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October 6, 1999

Mr. Charles D. Olson
Haley & Davis
510 S. Valley Mills Drive, Suite 600
Waco, Texas 76710

OR99-2847

Dear Mr. Olson:

You ask whether certain information is subject to required public disclosure under chapter 552 of the Government Code. Your request was assigned ID#s 128319 and 128485.

The City of Marlin (the "city") received a request for information pertaining to city police officers who were terminated in the past year. The city received another request for the personnel files of named city police officers and information regarding disciplinary matters concerning such individuals. The city seeks to withhold portions of the information responsive to these requests under sections 552.101, 552.102, 552.103, 552.108, and 552.111 of the Government Code. Since the information the city seeks to withhold in response to the first request is included in that which the city seeks to withhold in response to the second, we are addressing in this one ruling both of the city's requests for an attorney general decision.

Section 552.101 protects "information considered to be confidential by law, either constitutional, statutory, or by judicial decision," including information coming within the common-law right to privacy. Industrial Found. v. Texas Indus. Accident Bd., 540 S.W.2d 668 (Tex. 1976), cert. denied, 430 U.S. 931 (1977). Common-law privacy protects information if it is highly intimate or embarrassing, such that its release would be highly objectionable to a reasonable person, and it is of no legitimate concern to the public. Id. at 683-85.

Section 552.102(a) protects

    information in a personnel file, the disclosure of which would constitute a clearly unwarranted invasion of personal privacy, except that all information in the personnel file of an employee of a governmental body is to be made available to that employee or the employee's designated representative as public information is made available under this chapter.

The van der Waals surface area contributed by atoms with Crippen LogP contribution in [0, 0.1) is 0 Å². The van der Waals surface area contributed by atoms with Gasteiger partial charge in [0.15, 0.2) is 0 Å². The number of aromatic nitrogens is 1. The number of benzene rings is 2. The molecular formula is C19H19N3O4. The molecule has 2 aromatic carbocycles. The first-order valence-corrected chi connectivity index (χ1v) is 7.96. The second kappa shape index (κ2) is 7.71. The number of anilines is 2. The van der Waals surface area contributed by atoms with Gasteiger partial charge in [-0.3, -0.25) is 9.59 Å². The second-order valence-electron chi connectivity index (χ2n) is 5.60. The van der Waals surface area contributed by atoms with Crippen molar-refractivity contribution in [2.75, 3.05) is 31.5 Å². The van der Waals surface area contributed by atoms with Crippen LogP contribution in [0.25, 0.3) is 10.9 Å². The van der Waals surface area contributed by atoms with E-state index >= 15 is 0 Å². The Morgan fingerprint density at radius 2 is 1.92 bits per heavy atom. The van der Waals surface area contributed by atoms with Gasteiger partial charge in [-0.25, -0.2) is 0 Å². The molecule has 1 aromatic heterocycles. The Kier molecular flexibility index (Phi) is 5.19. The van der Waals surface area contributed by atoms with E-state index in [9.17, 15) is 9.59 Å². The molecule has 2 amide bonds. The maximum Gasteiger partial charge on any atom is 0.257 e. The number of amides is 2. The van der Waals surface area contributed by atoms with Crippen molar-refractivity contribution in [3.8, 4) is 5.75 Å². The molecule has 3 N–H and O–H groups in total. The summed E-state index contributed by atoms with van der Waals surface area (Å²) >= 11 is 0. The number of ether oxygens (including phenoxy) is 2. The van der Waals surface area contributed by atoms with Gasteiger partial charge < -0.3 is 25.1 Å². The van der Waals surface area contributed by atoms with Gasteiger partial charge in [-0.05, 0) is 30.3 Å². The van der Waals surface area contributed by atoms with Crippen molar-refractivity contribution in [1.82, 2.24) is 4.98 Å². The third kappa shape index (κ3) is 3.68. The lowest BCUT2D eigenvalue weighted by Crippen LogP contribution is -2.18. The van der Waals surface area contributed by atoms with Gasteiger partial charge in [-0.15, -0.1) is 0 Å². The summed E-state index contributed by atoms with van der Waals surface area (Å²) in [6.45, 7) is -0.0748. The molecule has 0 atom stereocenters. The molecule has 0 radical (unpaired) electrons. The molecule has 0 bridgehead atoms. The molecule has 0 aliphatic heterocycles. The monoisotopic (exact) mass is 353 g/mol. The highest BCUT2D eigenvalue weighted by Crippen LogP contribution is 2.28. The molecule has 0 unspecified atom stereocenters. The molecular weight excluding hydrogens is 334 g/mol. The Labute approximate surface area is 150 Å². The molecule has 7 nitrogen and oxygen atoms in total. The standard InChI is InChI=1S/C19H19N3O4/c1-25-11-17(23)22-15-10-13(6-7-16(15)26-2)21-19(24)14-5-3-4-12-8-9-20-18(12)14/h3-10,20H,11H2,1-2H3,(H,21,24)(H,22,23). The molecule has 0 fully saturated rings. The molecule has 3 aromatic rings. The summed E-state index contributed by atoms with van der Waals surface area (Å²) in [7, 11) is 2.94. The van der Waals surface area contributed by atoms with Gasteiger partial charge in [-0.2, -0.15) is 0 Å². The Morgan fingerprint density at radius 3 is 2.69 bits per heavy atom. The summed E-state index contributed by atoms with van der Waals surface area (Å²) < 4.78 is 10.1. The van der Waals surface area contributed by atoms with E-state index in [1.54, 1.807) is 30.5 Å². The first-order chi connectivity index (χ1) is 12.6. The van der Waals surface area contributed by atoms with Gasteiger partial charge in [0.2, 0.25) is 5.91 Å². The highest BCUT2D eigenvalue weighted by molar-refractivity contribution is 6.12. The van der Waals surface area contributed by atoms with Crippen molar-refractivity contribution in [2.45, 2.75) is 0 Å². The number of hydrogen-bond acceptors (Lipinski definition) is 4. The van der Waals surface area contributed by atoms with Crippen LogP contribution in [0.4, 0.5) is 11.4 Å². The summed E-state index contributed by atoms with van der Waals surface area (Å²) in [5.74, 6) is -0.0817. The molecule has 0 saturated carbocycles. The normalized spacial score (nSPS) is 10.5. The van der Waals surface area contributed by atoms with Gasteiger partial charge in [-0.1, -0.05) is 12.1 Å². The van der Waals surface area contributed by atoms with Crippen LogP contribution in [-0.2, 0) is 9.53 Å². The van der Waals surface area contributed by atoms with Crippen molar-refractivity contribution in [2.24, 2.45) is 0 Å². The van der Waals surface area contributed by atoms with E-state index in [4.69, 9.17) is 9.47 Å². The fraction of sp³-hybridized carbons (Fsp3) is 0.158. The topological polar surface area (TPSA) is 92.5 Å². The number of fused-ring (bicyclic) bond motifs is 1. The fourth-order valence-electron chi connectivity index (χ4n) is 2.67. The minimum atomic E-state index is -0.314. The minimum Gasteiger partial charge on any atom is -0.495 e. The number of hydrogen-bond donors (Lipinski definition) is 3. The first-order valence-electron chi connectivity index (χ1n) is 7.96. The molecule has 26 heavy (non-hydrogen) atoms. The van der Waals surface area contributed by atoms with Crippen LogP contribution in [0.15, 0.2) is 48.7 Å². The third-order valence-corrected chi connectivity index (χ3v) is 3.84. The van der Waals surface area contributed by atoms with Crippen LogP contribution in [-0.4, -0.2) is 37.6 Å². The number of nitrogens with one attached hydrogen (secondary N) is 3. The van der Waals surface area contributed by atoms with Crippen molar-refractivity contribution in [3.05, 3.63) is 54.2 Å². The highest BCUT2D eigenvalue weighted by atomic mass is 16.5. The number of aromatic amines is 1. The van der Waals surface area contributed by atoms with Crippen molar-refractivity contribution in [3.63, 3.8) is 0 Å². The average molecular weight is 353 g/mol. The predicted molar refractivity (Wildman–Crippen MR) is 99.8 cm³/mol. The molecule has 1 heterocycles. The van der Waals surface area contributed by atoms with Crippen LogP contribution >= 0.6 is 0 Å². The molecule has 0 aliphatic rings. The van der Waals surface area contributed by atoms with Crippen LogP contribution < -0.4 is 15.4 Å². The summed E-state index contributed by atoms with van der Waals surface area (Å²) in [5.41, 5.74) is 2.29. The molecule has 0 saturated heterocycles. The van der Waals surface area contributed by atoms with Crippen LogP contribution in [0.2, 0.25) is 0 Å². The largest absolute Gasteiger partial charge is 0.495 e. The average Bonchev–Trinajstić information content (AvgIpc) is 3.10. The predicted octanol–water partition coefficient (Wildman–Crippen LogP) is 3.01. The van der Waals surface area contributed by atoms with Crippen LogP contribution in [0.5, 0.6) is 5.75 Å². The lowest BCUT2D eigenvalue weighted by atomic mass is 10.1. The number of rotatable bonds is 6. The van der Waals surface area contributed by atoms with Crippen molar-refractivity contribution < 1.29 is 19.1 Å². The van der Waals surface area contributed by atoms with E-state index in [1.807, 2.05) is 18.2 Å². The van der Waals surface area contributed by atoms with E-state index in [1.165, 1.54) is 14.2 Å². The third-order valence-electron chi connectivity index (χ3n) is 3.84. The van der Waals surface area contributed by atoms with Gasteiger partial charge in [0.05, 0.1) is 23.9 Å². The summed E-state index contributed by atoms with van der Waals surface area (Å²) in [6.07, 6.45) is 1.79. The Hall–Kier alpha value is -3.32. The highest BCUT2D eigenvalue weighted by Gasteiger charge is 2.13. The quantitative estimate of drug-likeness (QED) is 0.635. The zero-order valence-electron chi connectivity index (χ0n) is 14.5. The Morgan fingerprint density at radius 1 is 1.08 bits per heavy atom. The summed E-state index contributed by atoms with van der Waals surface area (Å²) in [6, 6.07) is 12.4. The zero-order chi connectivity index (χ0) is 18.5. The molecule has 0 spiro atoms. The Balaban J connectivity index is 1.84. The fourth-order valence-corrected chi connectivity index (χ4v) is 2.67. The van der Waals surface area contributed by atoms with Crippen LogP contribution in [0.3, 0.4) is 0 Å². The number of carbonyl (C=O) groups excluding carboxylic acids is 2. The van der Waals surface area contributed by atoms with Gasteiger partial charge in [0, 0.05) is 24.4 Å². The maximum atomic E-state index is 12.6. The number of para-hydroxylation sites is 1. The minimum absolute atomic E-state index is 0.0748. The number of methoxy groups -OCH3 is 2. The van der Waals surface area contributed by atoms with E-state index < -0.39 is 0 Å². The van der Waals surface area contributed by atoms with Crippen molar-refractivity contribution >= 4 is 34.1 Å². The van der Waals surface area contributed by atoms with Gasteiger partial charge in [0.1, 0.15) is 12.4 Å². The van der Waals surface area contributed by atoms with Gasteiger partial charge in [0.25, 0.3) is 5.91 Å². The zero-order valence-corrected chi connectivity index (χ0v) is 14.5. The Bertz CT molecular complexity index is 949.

Section 552.102(a) is designed to protect public employees' personal privacy. The scope of section 552.102(a) protection, however, is very narrow. See Open Records Decision No. 336 (1982). See also Attorney General Opinion JM-36 (1983). The test for section 552.102(a) protection is the same as that for information protected by common-law privacy under section 552.101: the information must contain highly intimate or embarrassing facts about a person's private affairs such that its release would be highly objectionable to a reasonable person and the information must be of no legitimate concern to the public. Hubert v. Harte-Hanks Tex. Newspapers, Inc., 652 S.W.2d 546, 550 (Tex. App.--Austin 1983, writ ref'd n.r.e.).

In our opinion, the Notice of Tax Levy included in the submitted information, is personal financial information protected by common law privacy under sections 552.101 and 552.102. See Open Records Decision Nos. 600 (1992), 545 (1990). You must withhold this document.

Section 552.103(a), known as the litigation exception, excepts from required public disclosure information